Only Bitcoin SV (BSV) has achieved the scaling necessary for “serious business” and enterprise use, said Bitcoin Association Southeast Asia Manager Ella Qiang to an audience in the Philippines on Friday. Speaking as a guest in a webinar for local exchange PDAX, she explained BSV’s main advantages for both data processing and small-scale digital payments, while clarifying the main differences between BSV and other protocols calling themselves “Bitcoin“.
Host Nichel Gaba, CEO and founder of PDAX (Philippines Digital Asset Exchange) covered most of the major questions concerning Bitcoin BSV in the one-on-one interview, asking mostly about BSV’s ability to handle large amounts of data processing on-chain, centralization, and what prospects BSV had for those living in Asia and specifically, Southeast Asia.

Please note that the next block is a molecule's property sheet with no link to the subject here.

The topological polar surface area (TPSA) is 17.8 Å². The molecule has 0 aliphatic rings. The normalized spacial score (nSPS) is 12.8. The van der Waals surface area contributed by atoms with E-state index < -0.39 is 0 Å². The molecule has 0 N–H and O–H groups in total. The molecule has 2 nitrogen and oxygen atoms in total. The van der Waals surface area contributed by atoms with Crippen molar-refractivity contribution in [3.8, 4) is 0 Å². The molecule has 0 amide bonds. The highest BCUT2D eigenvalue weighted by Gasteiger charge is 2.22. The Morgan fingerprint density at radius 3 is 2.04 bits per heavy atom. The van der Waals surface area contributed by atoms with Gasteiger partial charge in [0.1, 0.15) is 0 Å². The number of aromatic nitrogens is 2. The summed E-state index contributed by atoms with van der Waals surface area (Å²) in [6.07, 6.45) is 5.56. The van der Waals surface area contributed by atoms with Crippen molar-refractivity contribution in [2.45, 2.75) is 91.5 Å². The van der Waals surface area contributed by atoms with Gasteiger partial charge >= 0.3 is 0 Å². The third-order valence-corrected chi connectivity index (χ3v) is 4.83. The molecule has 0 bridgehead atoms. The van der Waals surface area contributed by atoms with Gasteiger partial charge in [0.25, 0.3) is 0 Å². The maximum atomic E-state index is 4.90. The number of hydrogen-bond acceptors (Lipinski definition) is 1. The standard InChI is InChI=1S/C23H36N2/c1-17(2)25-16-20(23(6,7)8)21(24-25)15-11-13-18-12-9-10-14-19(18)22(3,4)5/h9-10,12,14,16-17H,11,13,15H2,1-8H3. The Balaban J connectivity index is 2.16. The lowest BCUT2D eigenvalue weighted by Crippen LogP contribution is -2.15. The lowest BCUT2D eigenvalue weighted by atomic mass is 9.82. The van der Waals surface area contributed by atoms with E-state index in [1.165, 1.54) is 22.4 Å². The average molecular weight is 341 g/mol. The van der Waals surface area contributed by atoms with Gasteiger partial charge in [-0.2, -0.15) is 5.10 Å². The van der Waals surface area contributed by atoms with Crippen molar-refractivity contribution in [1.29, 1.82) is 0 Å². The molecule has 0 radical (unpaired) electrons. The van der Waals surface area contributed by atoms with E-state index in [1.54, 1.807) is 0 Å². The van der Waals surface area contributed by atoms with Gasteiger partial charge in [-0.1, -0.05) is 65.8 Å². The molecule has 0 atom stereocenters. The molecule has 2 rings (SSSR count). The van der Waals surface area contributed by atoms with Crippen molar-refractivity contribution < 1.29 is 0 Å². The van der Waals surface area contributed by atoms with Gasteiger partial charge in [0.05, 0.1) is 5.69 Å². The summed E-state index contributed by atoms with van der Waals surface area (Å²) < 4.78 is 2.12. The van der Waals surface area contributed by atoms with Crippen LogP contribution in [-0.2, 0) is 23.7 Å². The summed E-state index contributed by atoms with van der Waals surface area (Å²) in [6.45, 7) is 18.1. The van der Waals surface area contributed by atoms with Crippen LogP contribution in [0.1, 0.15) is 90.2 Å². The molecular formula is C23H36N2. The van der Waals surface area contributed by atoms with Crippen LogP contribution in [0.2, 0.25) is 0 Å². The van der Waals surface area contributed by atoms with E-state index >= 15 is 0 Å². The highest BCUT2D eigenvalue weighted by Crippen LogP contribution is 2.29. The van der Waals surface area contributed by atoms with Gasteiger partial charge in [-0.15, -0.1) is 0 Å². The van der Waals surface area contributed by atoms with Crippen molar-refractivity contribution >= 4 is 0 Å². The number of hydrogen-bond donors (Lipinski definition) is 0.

Hello, the Philippines! https://t.co/GarxlfB9eL— ella (🛠,🪐) (@ellaqiang9) December 11, 2020
Qiang said in Singapore, where she is mostly based, the focus is on financial and big data applications—whereas in the Philippines, it is mainly on payments and access to the digital economy for individuals. She referred to Philippines-based Pixel Wallet as a company to watch, and two local BSV projects which were important but “currently in stealth mode”.
Gaba appeared very receptive to BSV’s message and willing to hear it explained properly to his user audience, avoiding the usual questions about the identity of Satoshi Nakamoto and looking mainly at technological capabilities. Questions in the audience chat were concerned mainly with when Philippines residents could exchange and trade BSV (as expected, since PDAX is an exchange).